For example, when a mortgage lender lends money to a borrower, the house is guaranteed. If the borrower defaults on the loan, the house can be foreclosed, allowing the lender to get their money back. But, if the homeowner doesn’t pay their property taxes, it can potentially affect the lender.
Another potential problem is fire or some other type of property damage which, if uninsured, can affect the lender’s investment. For these reasons, mortgage lenders require an escrow to pay for home insurance and property taxes.
Normally, property taxes and insurance premiums must be paid annually, but mortgage escrow allows the borrower to pay these fees gradually each month.
The lender sets the required amount based on the previous year’s property taxes for the home, which also makes budgeting easier for the homeowner.
So instead of having to find a potentially substantial sum of money once a year to cover these taxes and premiums, the borrower does not have to worry about saving to cover those bills.
Finally, there may also be an additional expense on top of the additional monthly payments if taxes and insurance premiums go up.
But that should be less of a concern since most of the costs will have already been covered as part of the mortgage payments. A borrower can even get a repayment if they put too much money in escrow or if the loan is repaid.
What happens with the commitment at close?
Typically, if everything went as planned, the funds in escrow will be used for a down payment and other expenses at closing.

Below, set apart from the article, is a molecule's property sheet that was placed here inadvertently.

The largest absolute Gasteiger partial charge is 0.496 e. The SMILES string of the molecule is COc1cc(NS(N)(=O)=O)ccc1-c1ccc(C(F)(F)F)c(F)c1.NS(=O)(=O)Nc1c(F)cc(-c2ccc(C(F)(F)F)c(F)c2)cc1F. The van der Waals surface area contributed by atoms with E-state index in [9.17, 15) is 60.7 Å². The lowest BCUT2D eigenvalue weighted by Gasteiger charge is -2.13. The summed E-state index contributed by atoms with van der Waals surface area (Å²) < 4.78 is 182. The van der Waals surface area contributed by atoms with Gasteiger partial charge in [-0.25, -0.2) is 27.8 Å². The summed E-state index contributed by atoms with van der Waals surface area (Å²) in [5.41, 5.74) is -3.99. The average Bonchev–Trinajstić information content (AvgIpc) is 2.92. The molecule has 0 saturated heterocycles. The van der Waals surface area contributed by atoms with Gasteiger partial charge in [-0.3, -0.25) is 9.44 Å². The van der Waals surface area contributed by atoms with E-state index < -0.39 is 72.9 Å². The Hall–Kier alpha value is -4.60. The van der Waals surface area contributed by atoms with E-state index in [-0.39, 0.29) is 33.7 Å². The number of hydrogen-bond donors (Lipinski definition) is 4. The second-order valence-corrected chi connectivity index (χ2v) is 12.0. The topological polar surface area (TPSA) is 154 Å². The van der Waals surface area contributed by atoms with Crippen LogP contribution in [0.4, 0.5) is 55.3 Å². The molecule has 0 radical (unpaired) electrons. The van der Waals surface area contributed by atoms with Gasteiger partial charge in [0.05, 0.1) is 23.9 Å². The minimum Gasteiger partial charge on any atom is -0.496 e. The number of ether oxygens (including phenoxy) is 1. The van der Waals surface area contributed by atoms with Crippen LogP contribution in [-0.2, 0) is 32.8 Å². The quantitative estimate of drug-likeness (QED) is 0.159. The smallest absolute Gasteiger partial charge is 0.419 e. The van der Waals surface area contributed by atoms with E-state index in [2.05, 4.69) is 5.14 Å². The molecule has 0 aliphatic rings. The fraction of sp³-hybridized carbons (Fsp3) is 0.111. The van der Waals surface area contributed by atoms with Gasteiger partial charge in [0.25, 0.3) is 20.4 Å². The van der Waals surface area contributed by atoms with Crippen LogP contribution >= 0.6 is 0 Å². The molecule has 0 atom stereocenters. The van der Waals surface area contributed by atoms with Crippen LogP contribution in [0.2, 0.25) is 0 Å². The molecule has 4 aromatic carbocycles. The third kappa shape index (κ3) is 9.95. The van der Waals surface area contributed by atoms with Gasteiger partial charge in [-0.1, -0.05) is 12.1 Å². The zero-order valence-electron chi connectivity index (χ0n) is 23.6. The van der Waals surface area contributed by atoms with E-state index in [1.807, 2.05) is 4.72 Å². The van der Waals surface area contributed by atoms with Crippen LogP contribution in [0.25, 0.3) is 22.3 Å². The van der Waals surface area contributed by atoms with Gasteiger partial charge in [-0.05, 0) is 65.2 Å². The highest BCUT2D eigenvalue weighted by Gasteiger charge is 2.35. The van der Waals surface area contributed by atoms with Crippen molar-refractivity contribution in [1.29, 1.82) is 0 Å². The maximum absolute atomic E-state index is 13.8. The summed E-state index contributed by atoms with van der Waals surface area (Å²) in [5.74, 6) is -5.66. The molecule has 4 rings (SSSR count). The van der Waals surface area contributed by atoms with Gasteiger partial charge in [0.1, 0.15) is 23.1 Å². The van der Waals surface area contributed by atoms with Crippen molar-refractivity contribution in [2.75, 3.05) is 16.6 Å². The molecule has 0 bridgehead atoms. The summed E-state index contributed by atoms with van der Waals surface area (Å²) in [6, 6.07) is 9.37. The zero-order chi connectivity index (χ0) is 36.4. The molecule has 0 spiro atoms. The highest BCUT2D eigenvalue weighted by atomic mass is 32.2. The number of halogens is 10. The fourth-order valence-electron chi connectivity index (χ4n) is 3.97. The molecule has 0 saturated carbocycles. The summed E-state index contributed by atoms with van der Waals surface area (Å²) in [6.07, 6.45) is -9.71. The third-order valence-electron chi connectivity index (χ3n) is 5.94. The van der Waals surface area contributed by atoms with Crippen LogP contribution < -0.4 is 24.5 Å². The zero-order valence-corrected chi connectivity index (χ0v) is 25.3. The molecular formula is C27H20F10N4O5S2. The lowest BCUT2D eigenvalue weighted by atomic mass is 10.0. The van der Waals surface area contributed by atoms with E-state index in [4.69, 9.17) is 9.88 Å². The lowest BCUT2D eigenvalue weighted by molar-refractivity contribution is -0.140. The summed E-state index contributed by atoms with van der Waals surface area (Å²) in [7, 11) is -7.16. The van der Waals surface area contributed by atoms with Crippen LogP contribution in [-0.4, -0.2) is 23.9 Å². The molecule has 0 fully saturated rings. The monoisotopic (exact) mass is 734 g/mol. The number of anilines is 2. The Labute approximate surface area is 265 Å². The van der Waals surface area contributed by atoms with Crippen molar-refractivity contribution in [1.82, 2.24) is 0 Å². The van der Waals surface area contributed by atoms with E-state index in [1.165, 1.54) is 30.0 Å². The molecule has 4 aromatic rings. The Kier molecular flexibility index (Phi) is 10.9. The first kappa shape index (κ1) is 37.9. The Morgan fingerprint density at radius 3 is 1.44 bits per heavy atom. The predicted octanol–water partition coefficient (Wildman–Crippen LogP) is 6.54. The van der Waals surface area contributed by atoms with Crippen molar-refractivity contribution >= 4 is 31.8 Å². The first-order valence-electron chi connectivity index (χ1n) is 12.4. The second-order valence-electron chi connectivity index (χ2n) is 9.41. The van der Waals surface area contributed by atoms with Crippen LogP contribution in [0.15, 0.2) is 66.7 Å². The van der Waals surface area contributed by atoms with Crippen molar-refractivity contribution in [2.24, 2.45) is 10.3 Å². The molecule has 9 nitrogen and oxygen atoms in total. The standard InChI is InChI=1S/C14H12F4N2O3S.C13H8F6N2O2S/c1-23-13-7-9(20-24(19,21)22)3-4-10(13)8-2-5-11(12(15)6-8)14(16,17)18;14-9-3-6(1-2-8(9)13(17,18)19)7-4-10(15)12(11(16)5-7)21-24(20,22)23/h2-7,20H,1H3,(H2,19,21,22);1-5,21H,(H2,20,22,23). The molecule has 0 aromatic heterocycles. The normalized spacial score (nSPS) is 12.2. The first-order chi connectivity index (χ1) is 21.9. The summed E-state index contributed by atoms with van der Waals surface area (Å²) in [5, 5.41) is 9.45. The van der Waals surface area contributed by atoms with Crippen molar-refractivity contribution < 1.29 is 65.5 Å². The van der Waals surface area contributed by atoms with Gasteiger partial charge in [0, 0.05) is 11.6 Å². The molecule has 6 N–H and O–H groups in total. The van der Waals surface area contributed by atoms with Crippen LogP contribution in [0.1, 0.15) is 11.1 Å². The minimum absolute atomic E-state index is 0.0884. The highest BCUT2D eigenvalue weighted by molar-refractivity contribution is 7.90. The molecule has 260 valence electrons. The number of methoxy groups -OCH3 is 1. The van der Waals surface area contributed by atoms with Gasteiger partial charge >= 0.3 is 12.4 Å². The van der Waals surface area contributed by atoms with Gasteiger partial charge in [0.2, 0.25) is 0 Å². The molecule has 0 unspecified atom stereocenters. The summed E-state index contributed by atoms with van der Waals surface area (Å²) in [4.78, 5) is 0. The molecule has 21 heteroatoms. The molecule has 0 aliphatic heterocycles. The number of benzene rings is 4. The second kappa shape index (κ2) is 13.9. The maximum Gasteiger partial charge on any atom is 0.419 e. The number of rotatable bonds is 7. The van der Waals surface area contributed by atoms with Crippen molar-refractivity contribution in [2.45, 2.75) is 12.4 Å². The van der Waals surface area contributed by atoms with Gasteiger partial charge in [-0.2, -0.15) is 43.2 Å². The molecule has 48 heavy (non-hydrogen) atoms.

However, in certain situations, all or part of the deposit could be returned to the buyer. This can happen if the buyer does not need to make a down payment, such as through a VA or USDA loan. Or, sometimes the seller may agree to cover part of the closing costs, in which case the buyer will get back part of their down payment.
If a buyer is required to pay a mortgage escrow, they will need to make the upfront payments at closing, which could take at least two months of insurance and taxes to create a reserve.
Note that funds placed on deposit must be segregated from other funds. In fact, by law, the blocked money must be placed in a separate account by the agent.
A separate account is also important with mortgage escrow, because it makes it easier to separate mortgage and interest payments from the money you pay for taxes and insurance. And, while there is no legal requirement to place a deposit in an escrow account, it is a generally accepted standard.
As far as the escrow agent goes, it’s usually up to the buyer. The buyer’s real estate agent will likely be able to recommend a reputable agent, and the deposit should never go directly to the seller.
While mortgage escrow is not always required by lenders, loan terms could be better when required. For example, if you have a 20% down payment, you might be able to avoid mortgage escrow, but the lender might charge other fees.
As you can see, escrow funds can serve many purposes in a real estate transaction. Whether you are buying or selling a home, having at least a basic understanding of how escrow works is essential.
Disclosure: The information you read here is always objective. However, we sometimes receive compensation for clicking on links in our stories.